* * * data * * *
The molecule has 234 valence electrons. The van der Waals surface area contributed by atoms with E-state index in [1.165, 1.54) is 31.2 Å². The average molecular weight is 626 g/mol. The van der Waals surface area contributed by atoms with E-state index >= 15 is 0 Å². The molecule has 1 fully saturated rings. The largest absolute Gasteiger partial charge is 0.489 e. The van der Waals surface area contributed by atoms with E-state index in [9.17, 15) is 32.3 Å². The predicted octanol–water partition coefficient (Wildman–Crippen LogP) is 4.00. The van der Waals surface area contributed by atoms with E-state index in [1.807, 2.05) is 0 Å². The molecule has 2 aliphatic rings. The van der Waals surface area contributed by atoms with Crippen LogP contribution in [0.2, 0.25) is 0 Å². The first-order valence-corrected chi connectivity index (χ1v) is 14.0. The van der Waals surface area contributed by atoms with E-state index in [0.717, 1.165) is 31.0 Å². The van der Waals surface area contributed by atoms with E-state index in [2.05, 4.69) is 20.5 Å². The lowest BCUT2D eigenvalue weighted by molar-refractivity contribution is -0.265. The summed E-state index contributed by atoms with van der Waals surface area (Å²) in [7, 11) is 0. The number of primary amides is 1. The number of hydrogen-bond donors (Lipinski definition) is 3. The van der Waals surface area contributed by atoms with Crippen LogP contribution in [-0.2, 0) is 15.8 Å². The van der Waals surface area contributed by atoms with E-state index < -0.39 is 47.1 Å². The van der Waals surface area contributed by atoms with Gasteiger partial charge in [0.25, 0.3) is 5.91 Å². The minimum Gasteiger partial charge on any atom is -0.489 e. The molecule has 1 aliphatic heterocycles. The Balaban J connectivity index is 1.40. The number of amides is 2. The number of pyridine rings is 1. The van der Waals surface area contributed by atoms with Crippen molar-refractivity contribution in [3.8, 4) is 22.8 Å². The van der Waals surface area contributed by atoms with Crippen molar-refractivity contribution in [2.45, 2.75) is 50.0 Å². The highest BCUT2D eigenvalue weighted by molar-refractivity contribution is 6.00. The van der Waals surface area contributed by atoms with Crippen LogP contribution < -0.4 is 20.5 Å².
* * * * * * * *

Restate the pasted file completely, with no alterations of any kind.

The molecule has 234 valence electrons. The van der Waals surface area contributed by atoms with E-state index in [1.165, 1.54) is 31.2 Å². The average molecular weight is 626 g/mol. The van der Waals surface area contributed by atoms with E-state index >= 15 is 0 Å². The molecule has 1 fully saturated rings. The largest absolute Gasteiger partial charge is 0.489 e. The van der Waals surface area contributed by atoms with E-state index in [9.17, 15) is 32.3 Å². The predicted octanol–water partition coefficient (Wildman–Crippen LogP) is 4.00. The van der Waals surface area contributed by atoms with E-state index in [1.807, 2.05) is 0 Å². The molecule has 2 aliphatic rings. The van der Waals surface area contributed by atoms with Crippen LogP contribution in [0.2, 0.25) is 0 Å². The first-order valence-corrected chi connectivity index (χ1v) is 14.0. The van der Waals surface area contributed by atoms with E-state index in [0.717, 1.165) is 31.0 Å². The van der Waals surface area contributed by atoms with E-state index in [2.05, 4.69) is 20.5 Å². The lowest BCUT2D eigenvalue weighted by molar-refractivity contribution is -0.265. The summed E-state index contributed by atoms with van der Waals surface area (Å²) in [7, 11) is 0. The number of primary amides is 1. The number of hydrogen-bond donors (Lipinski definition) is 3. The van der Waals surface area contributed by atoms with Crippen LogP contribution in [-0.2, 0) is 15.8 Å². The van der Waals surface area contributed by atoms with E-state index < -0.39 is 47.1 Å². The van der Waals surface area contributed by atoms with Gasteiger partial charge in [0.25, 0.3) is 5.91 Å². The minimum Gasteiger partial charge on any atom is -0.489 e. The molecule has 1 aliphatic heterocycles. The Balaban J connectivity index is 1.40. The number of amides is 2. The number of pyridine rings is 1. The van der Waals surface area contributed by atoms with Crippen molar-refractivity contribution in [3.8, 4) is 22.8 Å². The van der Waals surface area contributed by atoms with Crippen molar-refractivity contribution in [2.45, 2.75) is 50.0 Å². The highest BCUT2D eigenvalue weighted by molar-refractivity contribution is 6.00. The van der Waals surface area contributed by atoms with Crippen LogP contribution < -0.4 is 20.5 Å².